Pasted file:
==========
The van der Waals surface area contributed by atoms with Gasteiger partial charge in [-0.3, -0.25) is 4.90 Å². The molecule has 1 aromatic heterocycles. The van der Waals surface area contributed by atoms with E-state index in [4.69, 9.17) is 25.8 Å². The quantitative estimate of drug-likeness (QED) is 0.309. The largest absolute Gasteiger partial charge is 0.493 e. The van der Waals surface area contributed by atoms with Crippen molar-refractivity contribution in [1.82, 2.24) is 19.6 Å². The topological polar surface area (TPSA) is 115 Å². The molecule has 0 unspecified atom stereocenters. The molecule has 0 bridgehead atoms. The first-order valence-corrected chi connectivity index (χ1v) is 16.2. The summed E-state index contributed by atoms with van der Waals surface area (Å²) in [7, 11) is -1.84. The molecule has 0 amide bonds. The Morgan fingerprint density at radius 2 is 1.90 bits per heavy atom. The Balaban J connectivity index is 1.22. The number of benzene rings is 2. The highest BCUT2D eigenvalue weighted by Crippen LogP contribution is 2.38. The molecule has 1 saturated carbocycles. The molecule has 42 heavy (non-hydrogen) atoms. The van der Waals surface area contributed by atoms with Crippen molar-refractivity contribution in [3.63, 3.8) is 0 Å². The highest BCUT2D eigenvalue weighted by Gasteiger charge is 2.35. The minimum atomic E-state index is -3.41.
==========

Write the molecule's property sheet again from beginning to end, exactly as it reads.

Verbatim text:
The van der Waals surface area contributed by atoms with Gasteiger partial charge in [-0.3, -0.25) is 4.90 Å². The molecule has 1 aromatic heterocycles. The van der Waals surface area contributed by atoms with E-state index in [4.69, 9.17) is 25.8 Å². The quantitative estimate of drug-likeness (QED) is 0.309. The largest absolute Gasteiger partial charge is 0.493 e. The van der Waals surface area contributed by atoms with Crippen molar-refractivity contribution in [1.82, 2.24) is 19.6 Å². The topological polar surface area (TPSA) is 115 Å². The molecule has 0 unspecified atom stereocenters. The molecule has 0 bridgehead atoms. The first-order valence-corrected chi connectivity index (χ1v) is 16.2. The summed E-state index contributed by atoms with van der Waals surface area (Å²) in [7, 11) is -1.84. The molecule has 0 amide bonds. The Morgan fingerprint density at radius 2 is 1.90 bits per heavy atom. The Balaban J connectivity index is 1.22. The number of benzene rings is 2. The highest BCUT2D eigenvalue weighted by Crippen LogP contribution is 2.38. The molecule has 1 saturated carbocycles. The molecule has 42 heavy (non-hydrogen) atoms. The van der Waals surface area contributed by atoms with Crippen molar-refractivity contribution in [3.63, 3.8) is 0 Å². The highest BCUT2D eigenvalue weighted by Gasteiger charge is 2.35. The minimum atomic E-state index is -3.41.